Aussie women dominate in the West Indies

This article was first written for and published by The Roar

It’s been a good start to a marathon summer for the Australian women’s cricket team, who will now leave the West Indies after clean-sweeping the three-game ODI series to begin preparations for their home tour against Sri Lanka.

The Aussie women were dominant in all three fixtures and there were some pretty significant milestones reached and records broken.

What you need to know about the Aussie women’s tour of the West Indies

This article was first written for and published by The Roar

The women’s Ashes may have only concluded last month, but on Friday morning at 4am AEST, the Australian women’s cricket team begin their tour of the West Indies.

This tour is the start of the busiest summer our women have ever encountered and includes a home tour against Sri Lanka, the WBBL, WNCL, the ICC T20 World Cup and a tour to South Africa, which concludes in April 2020.

New Zealand’s investment promise the latest step forward for women’s cricket

This article was first written and published for The Roar

Throughout the duration of the Women’s Ashes in July this year, plenty of conversations were happening on a global scale about the professionalisation of women’s cricket.

The Australian women dominated the series, winning 12-4 (with England’s only points coming as a result of a drawn Test match and victory in the final T20).

Ashes shellacking shows England must invest more in women’s cricket

This article was first written for and published by The Roar.

It has been just over a week since the final game in the 2019 Women’s Ashes, where Australia celebrated a dominant tournament, taking out the series 12-4.

This was the equal most dominant series win in the multi-format history of the Ashes, with England beating Australia by the same margin in 2013.

This dominance reflects what we have seen from this team on the world stage over the last two years. In that period, the Australian women have lost just six games out of 40 across all formats. Since 2018, the team has only lost three games, and all of them were in T20, the most fickle format of all.

Australia retain the Ashes despite a tinge of sadness

This article was first written for and published by The Roar

Early on Monday morning the sole Test match in the Women’s Ashes was declared a draw in Taunton.

With that declaration, the Australian women’s cricket team can officially celebrate retaining the Ashes with the team holding an 8-2 lead in the series heading into the final format, the three T20Is which will commence on Friday.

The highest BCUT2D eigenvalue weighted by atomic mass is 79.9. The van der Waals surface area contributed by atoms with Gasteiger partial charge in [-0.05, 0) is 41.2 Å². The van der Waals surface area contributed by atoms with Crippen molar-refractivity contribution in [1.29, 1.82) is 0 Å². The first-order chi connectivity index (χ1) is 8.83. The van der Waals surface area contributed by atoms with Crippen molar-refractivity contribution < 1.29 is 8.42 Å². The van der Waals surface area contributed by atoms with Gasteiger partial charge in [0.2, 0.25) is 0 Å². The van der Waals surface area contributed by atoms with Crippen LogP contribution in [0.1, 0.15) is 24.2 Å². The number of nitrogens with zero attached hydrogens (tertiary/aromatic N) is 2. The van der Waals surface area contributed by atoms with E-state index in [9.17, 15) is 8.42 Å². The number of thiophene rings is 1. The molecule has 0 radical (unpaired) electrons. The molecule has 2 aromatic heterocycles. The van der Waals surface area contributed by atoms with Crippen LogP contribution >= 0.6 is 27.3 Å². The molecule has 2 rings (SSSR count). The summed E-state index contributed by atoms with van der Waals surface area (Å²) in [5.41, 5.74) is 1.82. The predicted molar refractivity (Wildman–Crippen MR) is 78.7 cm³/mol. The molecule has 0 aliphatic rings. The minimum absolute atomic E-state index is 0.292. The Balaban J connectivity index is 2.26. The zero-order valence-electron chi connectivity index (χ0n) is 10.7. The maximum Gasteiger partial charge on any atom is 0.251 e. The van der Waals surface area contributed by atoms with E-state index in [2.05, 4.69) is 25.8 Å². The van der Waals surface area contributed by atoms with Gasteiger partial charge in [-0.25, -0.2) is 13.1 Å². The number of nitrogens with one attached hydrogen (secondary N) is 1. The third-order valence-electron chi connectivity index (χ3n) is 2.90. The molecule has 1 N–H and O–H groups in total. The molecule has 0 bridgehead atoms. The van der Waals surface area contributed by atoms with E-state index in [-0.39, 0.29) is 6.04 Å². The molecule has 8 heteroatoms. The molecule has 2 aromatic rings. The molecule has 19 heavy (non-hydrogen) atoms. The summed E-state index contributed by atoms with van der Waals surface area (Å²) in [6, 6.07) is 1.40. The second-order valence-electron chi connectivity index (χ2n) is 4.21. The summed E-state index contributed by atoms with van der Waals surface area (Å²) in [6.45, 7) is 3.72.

New faces and experienced hands as Aussie Ashes defence goes red ball

This article was first written for and published by The Roar

Tonight the Australian Women’s cricket team re-commence their fight to retain the Ashes when the first (and only) Test begins in Taunton.

Australia head into this Test in a strong position holding a 6-0 lead in the series. For Australia to retain the Ashes, only a draw is required in the Test whereas for England to reclaim the Ashes they need to win the Test – as well as the three T20Is which are still to come.

Who will open for the Aussie women in the Ashes?

This article was first written and published for the Roar.

The Australian women’s cricket team have touched down in the United Kingdom ahead of their 2019 Ashes defence, which begins on 2 July.

The Ashes was last contested in 2017, Australia retaining the urn after the series ended in a draw, with both teams finishing on eight points.

Ellyse Perry scoring 213* at North Sydney Oval in the stand-alone Test was the stand-out moment of the series for many.

James Faulkner’s gaffe demonstrated a lack of awareness

This article was first written and published for The Roar

Words matter, and this week, Australian cricketer James Faulkner was reminded of just how visible his words are.

On Monday evening, Faulkner shared a post on Instagram where he was photographed with his mum and what has subsequently been revealed to be his roommate.

The caption when it was first shared featured a reference to his “boyfriend” and – for good measure – Faulkner added some love heart emojis in there too.

What’s in a name?

This article was first written and published for The Roar. 

A couple of weeks ago I met someone at a function. From the outset it was clear that we both had a mutual interest in sport, particularly cricket.

He asked me who my favourite Australian cricketer was.